Why Lease a Portion of Your Fleet?

How does owning vs leasing trailers compare in flexibility?

  • Increased demand has filled almost every build slot in 2021 at every manufacturer. That adds up to a long wait for a new van or reefer.
  • To buy a used trailer, you have to find one with the specs and vintage you need; it can be easier to rent or lease a trailer to meet your contract obligations.
  • Customer demands have always been changeable and are even more so today. If you over-order, you could end up with a bunch of idle trailers in your yard next year. You can return trailers your rented and leased trailers at the end of their term, minimizing the risk of being stuck with unusable trailers when your busy season ends.
  • More shippers and carriers are building trailer pools to handle the pressure for quick turnaround, to support drop-and-hook arrangements, and to make the best use of an increasingly scarce component: the truck driver. Renting and leasing can help you build your pool quickly and scale back quickly when you need to.
  • The pandemic has made detention time a make-or-break element of your business. Trailer tracking helps you keep your drivers and equipment moving and minimize detention time (or get compensated for it with data from your tracking system backing your claim). It’s pretty easy to find trailers with telematics, and even cargo sensors, to lease and you may find it a lot quicker than buying trailers or retrofitting your existing equipment.
  • If you want to keep a late model fleet with up-to-date technology, you have to keep buying. That can work fine when your customer’s demands are loud and frequent or if regulations remain consistent. Leasing can give you a quick way to get the latest equipment with the newest technology to stay compliant.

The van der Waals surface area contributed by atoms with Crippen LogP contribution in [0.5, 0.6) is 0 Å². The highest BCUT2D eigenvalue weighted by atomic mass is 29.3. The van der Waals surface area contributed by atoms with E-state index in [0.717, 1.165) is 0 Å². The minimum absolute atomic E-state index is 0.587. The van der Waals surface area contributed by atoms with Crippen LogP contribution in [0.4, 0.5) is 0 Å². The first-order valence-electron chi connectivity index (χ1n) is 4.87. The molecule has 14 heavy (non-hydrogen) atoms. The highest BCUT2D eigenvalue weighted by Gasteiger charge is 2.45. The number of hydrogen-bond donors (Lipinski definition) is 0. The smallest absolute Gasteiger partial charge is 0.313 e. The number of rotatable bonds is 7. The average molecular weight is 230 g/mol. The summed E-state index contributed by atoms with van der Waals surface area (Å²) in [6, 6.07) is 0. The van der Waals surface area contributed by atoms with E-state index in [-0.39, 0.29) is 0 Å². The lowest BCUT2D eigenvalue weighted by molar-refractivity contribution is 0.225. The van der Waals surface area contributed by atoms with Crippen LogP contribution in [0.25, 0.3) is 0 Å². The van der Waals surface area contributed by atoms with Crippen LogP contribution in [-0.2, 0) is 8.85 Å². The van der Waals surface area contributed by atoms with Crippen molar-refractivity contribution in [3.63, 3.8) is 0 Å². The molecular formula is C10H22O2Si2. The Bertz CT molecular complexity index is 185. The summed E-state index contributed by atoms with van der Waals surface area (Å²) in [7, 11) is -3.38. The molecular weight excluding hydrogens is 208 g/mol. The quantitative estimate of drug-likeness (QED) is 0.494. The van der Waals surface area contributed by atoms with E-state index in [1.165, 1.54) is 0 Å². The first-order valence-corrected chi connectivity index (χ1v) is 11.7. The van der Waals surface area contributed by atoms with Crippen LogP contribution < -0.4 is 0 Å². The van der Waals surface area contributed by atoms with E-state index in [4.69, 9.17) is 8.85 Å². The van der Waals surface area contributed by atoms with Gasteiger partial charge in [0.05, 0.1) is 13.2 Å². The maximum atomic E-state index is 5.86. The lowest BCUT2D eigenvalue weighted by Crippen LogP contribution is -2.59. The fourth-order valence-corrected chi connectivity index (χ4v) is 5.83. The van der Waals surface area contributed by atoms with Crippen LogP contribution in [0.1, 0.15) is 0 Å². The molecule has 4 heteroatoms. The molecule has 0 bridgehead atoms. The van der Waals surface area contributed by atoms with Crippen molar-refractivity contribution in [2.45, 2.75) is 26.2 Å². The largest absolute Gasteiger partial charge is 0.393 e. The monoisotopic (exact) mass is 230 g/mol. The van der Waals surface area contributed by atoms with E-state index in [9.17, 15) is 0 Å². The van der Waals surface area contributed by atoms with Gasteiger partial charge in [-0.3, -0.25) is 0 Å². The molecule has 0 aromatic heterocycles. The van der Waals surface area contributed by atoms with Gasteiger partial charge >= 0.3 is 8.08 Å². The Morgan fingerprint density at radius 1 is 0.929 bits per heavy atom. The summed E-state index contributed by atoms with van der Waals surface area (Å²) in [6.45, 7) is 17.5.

• You were just awarded a three-year contract. If you buy trailers to meet your new customer’s needs, what will you do with those trailers three years from now? You don’t want to be out capital you could use to keep your business running.
  • Trailers age. Before you buy, you have to think about which specs, tires and aerodynamics will work best for you not only today, but also years from now. (The average useful life of a dry van is almost 15 years.) You’ll also have the burden of selling your older, less productive trailers. Not so when you rent or lease.

New customer contracts

  • Ownership can offer the lowest overall cost and highest cash flow due to the depreciation of the asset. However, ownership can provide a great burden when losing a customer contract and thus the revenue and cash flow it provided. Leasing some portion of your fleet gives you the flexibility you need to weather these bumps in the road.

Upgrading your fleet

  • In case you have not researched the price of a new trailer recently, they are getting very expensive. Leasing new trailers allows you to upgrade your fleet and your image with your customers. As trailers age, keeping the reliability high when servicing your customer becomes a bigger issue. Reach out to your Local Branch and lease a new trailer today!
  • When you lease a trailer, our costs are reduced and we pass these savings onto you. Contact your Local Branch to see how much money you can save on a semi-trailer lease today!
Infographic comparing the advantages of owning, renting, or leasing a trailer